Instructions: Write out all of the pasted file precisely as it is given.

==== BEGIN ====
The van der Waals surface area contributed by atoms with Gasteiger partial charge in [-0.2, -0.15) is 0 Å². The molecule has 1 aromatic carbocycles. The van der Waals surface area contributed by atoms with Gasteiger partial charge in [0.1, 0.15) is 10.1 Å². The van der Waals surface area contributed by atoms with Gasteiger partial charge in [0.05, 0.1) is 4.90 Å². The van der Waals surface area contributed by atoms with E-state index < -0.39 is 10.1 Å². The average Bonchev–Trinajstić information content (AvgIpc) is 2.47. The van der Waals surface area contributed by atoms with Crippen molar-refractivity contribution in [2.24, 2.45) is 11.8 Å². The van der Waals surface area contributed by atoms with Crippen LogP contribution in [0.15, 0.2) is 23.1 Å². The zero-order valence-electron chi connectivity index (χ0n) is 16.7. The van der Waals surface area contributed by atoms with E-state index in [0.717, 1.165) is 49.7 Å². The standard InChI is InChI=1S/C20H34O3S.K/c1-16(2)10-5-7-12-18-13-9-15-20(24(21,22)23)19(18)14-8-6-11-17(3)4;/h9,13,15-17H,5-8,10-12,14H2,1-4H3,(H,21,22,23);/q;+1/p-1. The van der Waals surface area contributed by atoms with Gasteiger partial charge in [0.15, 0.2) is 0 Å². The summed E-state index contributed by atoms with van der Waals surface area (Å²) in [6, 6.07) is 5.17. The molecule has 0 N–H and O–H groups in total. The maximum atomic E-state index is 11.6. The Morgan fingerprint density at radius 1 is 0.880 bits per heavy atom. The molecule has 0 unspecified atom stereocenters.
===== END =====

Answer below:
The van der Waals surface area contributed by atoms with Gasteiger partial charge in [-0.2, -0.15) is 0 Å². The molecule has 1 aromatic carbocycles. The van der Waals surface area contributed by atoms with Gasteiger partial charge in [0.1, 0.15) is 10.1 Å². The van der Waals surface area contributed by atoms with Gasteiger partial charge in [0.05, 0.1) is 4.90 Å². The van der Waals surface area contributed by atoms with E-state index < -0.39 is 10.1 Å². The average Bonchev–Trinajstić information content (AvgIpc) is 2.47. The van der Waals surface area contributed by atoms with Crippen molar-refractivity contribution in [2.24, 2.45) is 11.8 Å². The van der Waals surface area contributed by atoms with Crippen LogP contribution in [0.15, 0.2) is 23.1 Å². The zero-order valence-electron chi connectivity index (χ0n) is 16.7. The van der Waals surface area contributed by atoms with E-state index in [0.717, 1.165) is 49.7 Å². The standard InChI is InChI=1S/C20H34O3S.K/c1-16(2)10-5-7-12-18-13-9-15-20(24(21,22)23)19(18)14-8-6-11-17(3)4;/h9,13,15-17H,5-8,10-12,14H2,1-4H3,(H,21,22,23);/q;+1/p-1. The van der Waals surface area contributed by atoms with Gasteiger partial charge in [0.15, 0.2) is 0 Å². The summed E-state index contributed by atoms with van der Waals surface area (Å²) in [6, 6.07) is 5.17. The molecule has 0 N–H and O–H groups in total. The maximum atomic E-state index is 11.6. The Morgan fingerprint density at radius 1 is 0.880 bits per heavy atom. The molecule has 0 unspecified atom stereocenters.